Unprecedented ocean acidity is due to humans’ CO2

January 31, 2012  |   |  Comments
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Animation showing the changes in aragonite surface saturation level from 1800 to 2100

Carbon dioxide produced by human activity has caused an unprecedented increase in the acidity of ocean water, according to new calculations by International Pacific Research Center scientists. And that spells trouble for the marine organisms that create coral reefs…and the communities who depend on them.

Combining computer modeling with observations, the international team of climate modelers, marine conservationists, ocean chemists, biologists and ecologists led by
Tobias Friedrich
and Axel Timmermann at the University of Hawaiʻi at Mānoa concluded that ocean acidity has increased far beyond the range of natural variations due to CO2 emissions over the last 100–200 years.

Their study appeared online in the January 22 issue of the journal Nature Climate Change.

Chemistry set: acidification limits calcification

Scientists typically measure the concentration of aragonite in ocean water to gauge the water’s acidity.

Tobias Friedrich headshot

Tobias Friedrich

Aragonite is a form of calcium carbonate. Marine organisms, such as corals, use it to build skeletal structures through a process called calcification.

CO2 is absorbed by the ocean, where it reacts with the seawater, increasing the water’s acidity. As acidity of seawater rises, the saturation level of aragonite drops.

Lower aragonite levels may significantly reduce the calcification rate of marine organisms, resulting in the potential loss of ecosystem.

“Any significant drop below the minimum level of aragonite to which the organisms have been exposed for thousands of years and have successfully adapted will very likely stress them and their associated ecosystems,” said lead author Friedrich, an IPRC postdoctoral fellow.

A ticking clock: organisms will have little time to adapt

Friedrich’s team used Earth system models that simulate climate and ocean conditions 21,000 years back in time, to the Last Glacial Maximum when much of Earth was covered in ice, and forward to the end of the 21st century. The models incorporated current observed seasonal and annual variations in several key coral reef regions.

Aragonite saturation in these locations have already dropped five times below the pre-industrial range of natural variability. Another recent study indicates that decrease could translate into a decrease in overall calcification rates of corals and other aragonite shell–forming organisms by 15 percent.

Given continued use of fossil fuels, the model predicts that saturation levels will drop further, potentially reducing calcification rates of some marine organisms by more than 40 percent of their pre-industrial values within the next 90 years.

Current fluctuations not only far exceed natural variability (as much as 30 times on regional scales), but they are happening far more quickly, the researchers stress.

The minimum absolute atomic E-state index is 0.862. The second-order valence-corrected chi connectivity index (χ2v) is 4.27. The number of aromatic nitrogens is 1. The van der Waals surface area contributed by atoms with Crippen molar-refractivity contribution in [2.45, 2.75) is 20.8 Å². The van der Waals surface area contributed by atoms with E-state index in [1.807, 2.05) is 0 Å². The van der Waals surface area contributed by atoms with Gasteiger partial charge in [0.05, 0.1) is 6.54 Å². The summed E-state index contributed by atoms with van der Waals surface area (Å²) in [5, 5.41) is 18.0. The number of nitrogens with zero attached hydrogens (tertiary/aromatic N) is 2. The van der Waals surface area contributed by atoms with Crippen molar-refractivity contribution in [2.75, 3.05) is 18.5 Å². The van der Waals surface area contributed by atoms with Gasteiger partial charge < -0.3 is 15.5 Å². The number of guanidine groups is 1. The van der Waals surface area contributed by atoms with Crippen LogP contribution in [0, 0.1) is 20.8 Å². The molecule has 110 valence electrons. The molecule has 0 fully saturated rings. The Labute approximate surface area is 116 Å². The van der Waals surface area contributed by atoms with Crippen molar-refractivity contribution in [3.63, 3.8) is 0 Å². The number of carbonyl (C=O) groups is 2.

“In some regions, the man-made rate of change in ocean acidity since the Industrial Revolution is a hundred times greater than the natural rate of change between the Last Glacial Maximum and pre-industrial times,” emphasized Friedrich. The Earth warmed slowly after the last ice age, allowing marine ecosystems ample time to adjust as the level of CO2 rose over 6,000 years. Now, they face a similar increase in CO2 concentration in just 100–200 years.

The map: impact will vary, depending on location

Coral reefs are generally found in places where open-ocean aragonite saturation reaches levels of 3.5 or higher. Such conditions exist today in about half of the ocean, mostly in the tropics. By end of the 21st century this fraction is projected to drop below 5 percent.

Axel Timmermann headshot

Axel Timmermann

The Hawaiian Islands, which sit just on the northern edge of the tropics, will be one of the first to feel the impact.

The study suggests that some regions, such as the eastern tropical Pacific, will be less stressed than others because greater underlying natural variability of seawater acidity helps to buffer man-made changes. However, aragonite saturation in the Caribbean and the western Equatorial Pacific, both biodiversity hotspots, have very little natural variability, making these regions particularly vulnerable to human-induced ocean acidification.

“Our results suggest that severe reductions are likely to occur in coral reef diversity, structural complexity and resilience by the middle of this century,” said co-author Timmermann, a professor of oceanography.

More about the study

Read the abstract.

The study was funded by The Nature Conservancy, IPRC sponsor Japan Agency for Marine-Earth Science and Technology and the National Science Foundation.

IPRC is a climate research center founded within the UH Mānoa School of Ocean and Earth Science and Technology as a collaborative effort between agencies in Japan and the United States.

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Category: Research

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